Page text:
Education budget showdown School board and County Executive John G. Gary have widely differing spending priorities.


EDUCATION WILL be the most contentious issue in the budget deliberations in Anne Arundel. County Executive John G. Gary has his priorities; the board of education has its own.

Superintendent Carol S. Parham and the school board believe that with revenues on the rise, it is time to increase the education budget substantially.

The board proposed a $501 million budget, $60 million more than this year.

Mr. Gary offered an education budget of $454 million, with $301 million from the county and $153 million from state, federal and other sources.

While Mr. Gary slashed the board's request, he increased the county's contribution to the education budget by $9.6 million, or 3.3 percent.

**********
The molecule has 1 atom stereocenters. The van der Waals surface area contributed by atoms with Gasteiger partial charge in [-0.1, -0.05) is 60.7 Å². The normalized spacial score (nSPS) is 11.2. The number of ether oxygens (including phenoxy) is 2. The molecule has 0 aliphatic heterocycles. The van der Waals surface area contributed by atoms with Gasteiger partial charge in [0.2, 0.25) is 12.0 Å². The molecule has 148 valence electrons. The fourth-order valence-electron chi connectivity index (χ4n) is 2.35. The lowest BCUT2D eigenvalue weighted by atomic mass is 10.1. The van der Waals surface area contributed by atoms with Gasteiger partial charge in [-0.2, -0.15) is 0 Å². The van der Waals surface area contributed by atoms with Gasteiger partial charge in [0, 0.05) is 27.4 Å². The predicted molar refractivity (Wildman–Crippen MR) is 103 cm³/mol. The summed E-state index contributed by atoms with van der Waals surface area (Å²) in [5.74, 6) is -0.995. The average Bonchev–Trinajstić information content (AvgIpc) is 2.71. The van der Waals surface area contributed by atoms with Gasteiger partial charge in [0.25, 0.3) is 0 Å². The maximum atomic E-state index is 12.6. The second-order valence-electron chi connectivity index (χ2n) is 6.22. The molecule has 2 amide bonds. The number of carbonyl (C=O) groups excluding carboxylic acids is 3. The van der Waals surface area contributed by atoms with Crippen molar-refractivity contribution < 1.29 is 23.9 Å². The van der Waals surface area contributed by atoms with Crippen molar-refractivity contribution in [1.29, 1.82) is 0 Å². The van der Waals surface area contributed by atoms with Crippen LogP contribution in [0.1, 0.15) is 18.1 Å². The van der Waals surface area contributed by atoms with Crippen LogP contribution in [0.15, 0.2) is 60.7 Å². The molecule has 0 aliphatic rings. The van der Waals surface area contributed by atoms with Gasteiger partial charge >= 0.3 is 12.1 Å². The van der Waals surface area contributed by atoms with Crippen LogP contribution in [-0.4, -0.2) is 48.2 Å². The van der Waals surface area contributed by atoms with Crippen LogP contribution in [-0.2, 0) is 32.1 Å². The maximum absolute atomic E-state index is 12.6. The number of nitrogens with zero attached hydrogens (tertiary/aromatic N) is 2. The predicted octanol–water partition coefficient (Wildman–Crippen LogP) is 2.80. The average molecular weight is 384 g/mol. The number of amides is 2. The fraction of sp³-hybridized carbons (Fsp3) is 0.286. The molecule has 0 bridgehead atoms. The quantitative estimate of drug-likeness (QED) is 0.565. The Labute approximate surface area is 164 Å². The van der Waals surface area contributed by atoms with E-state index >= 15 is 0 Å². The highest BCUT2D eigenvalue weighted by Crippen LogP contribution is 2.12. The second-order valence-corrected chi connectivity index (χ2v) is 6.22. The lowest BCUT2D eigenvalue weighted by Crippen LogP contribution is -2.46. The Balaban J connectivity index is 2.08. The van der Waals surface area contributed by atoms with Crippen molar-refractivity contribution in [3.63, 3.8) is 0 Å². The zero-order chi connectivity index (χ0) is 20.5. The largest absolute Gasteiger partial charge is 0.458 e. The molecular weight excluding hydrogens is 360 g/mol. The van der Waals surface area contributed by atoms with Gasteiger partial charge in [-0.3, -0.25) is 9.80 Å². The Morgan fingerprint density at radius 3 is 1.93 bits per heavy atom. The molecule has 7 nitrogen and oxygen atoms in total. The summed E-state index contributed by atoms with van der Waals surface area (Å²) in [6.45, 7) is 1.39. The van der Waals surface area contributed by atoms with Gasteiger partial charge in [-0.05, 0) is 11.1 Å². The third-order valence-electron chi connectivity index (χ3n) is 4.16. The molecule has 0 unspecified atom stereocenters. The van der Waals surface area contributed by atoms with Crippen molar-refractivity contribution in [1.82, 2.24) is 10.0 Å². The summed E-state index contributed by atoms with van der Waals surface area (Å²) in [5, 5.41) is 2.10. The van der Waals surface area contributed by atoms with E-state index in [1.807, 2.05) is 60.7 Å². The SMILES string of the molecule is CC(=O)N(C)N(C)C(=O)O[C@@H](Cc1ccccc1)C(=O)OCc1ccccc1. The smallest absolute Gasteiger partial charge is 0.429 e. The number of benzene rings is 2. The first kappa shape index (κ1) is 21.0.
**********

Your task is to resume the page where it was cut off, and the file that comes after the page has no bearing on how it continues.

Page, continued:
He contended that the board's priorities were misplaced, noting that its first 13 items totaled $34 million and yet "would not add one teacher to the classroom." Hiring additional teachers was the 14th priority on the board's list.

"They are saying that it is more important to expand the bureaucracy rather than adding classroom teachers," Mr. Gary said.

Throughout Central Maryland, this battle between elected officials who must set the tax rate and school officials charged with shaping education policy is played out time and again.

This recurring political theater will be with us as long as Maryland school boards depend on local governments for their revenue.

Although the battle between Mr. Gary and the board appears to be over money, it is really about control in setting educational policy.

The executive wants class size reduced, while the board wants to increase compensation, among other things.

Mr. Gary, like his counterpart in Harford County, Eileen M. Rehrmann, is trying to structure the budget so the board is restricted from using the money as it pleases.

The County Council, which must set a final budget by the end of this month, will determine who prevails in this battle.

Pub Date: 5/06/98

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